Public meeting granted over hog farm dispute

5 years 1 month 1 week ago Wednesday, November 05 2014 Nov 5, 2014 Wednesday, November 05, 2014 5:21:00 PM CST November 05, 2014 in Coverage From Callaway
By: Katie Link, KOMU 8 Reporter
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CALLAWAY COUNTY - Opponents of a proposed Callaway County hog farm expect hundreds to fill a local school to fight against the company moving to their area.

The Water Protection Program, which is a part of the Missouri Department of Natural Resources, has scheduled the public hearing next month to allow community members to voice their concerns before any decisions are made.

Callaway Farrowing LLC is a concentrated animal feeding operation, or CAFO, that would bring almost 10,000 hogs to the area.

The proposed permit calls for three barns to be built on top of existing ponds on just 20 acres of land. Opponents are concerned that this could lead to water contamination.

"The ponds have been there for many years, according to Google Earth," said Terry Spence of Socially Responsible Farmers. "We don't know where the water in the ponds is coming from, it could be underground. If they build pits they could leak or crack. It's a no brainer that they would prevent something like that."

The Iowa-based company Eichelberger Farms Inc. first notified neighbors of the sow farrowing operation proposal in May. It later changed the name of the operation to Callaway Farrowing LLC.

Eichelberger Farms Inc. did not return calls from KOMU 8 News, but the Callaway County Commission said it has done research on the father and son organization.

"We've talked with Iowa where this owner and his sons have an operation," County Commissioner Donald Kritzer said. "We talked with that county about their health issues, their regulations and how these people are as partners in the community and they've had no complaints, no issues."

Kritzer said opponents have other concerns.

"It's not just about smell, it's also about the environment and where all of their waste is going," he said.

Waste is the number one concern, according to nearby residents. Neighbors formed the Friends of Responsible Agriculture to fight against the company in early July.

Member Jeff Jones, a farmer, said, "When the manure is spread on the land as fertilizer if it is not spread in the correct ways a lot of this can end up in the streams and our water sources."

"We want to make sure the DNR is aware of the situation," he said, "and when the application of the manure is put on the land that it is put on in such a way that it does not run off and it is monitored in a way that it doesn't end up in our water."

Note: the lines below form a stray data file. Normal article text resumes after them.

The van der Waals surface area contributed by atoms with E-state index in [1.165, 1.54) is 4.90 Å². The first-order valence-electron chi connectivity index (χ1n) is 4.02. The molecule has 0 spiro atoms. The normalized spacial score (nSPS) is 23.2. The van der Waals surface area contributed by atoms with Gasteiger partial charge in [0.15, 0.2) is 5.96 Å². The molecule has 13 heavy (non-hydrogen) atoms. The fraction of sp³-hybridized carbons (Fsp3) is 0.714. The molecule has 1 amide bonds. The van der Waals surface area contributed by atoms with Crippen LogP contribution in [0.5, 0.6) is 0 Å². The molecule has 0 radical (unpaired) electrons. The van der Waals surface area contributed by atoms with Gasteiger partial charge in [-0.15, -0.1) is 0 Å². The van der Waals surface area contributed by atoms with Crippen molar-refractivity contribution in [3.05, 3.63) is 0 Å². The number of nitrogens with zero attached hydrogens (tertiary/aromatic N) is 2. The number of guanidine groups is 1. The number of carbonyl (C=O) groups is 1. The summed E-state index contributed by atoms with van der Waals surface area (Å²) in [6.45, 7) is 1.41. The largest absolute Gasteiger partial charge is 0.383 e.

Members of Friends of Responsible Agriculture have been working alongside the Socially Responsible Farmers and the Missouri Rural Crisis Center to fight this proposal. A petition with almost 1,500 signatures was turned in to the DNR, the Callaway County Commission, and the owner of the land, Gary Horstmeier.

Kritzer said, "First of all we're glad we have a lot of citizen input, we do want to know how everybody feels about it."

"About 1,000 of those signatures were Callaway county people," he said. "We did look down through the list on it so about 400 to 500 were outside of the county. But we're always glad to know how people feel.

Kritzer said only a fraction of the county has signed.

"We do have 44,000 residents in the county, so it's a far cry from saying it's the majority," he said. "So as upset as they want to get with the commission for not getting on board with them on it we have had numerous phone calls and people who have stopped in to talk with us and support the decision we made in not getting heavily involved with the state in trying to stop this."

Aside from the concerns over possible water contamination, the groups are using other avenues in efforts to stop development. They have asked the Callaway County Commission to form a committee to create a health ordinance that would restrict production at the farm.

"We want to find out what our level of authority is," Kritzer said. "Several counties in the state do have health ordinances but before we get into that and start appointing a board we want to make sure we can give them some direction."

A prior agreement with the landowner is being reviewed. According to Friends of Responsible Agriculture secretary Shirley Kidwell, an agreement was made with the Horstmeier in 1994, barring him from adding any other hog facilities within a five-mile radius of his current Pork Masters facility.

Horstmeier did not return calls from KOMU 8 News on the matter.

Spence said he is concerned that more out-of-town large-scale operations will impact the local economy in a negative way.

"With these large operations everything is brought in and everything is taken out. There's no value left for that area or that local economy," he said. "I think farmers who own the land and the animals and make all day-to-day operation decisions brings money back to the local economy. We buy things locally, sell animals locally, which brings money back to your county.

Jones said there's a better solution than the current proposal and he hopes the public meeting will finally make that clear to the DNR.

"If they could take this to a less populated area to where they could spread this out, possibly across more acres and affect less people, to me that's an answer," Jones said.

The public meeting will be held at Hatton-McCredie Elementary School in Kingdom City on Nov. 6 at 7 p.m. After the meeting, the Water Protection Program will make a recommendation to the Clean Water Commission on whether or not to approve the proposal.

 

 

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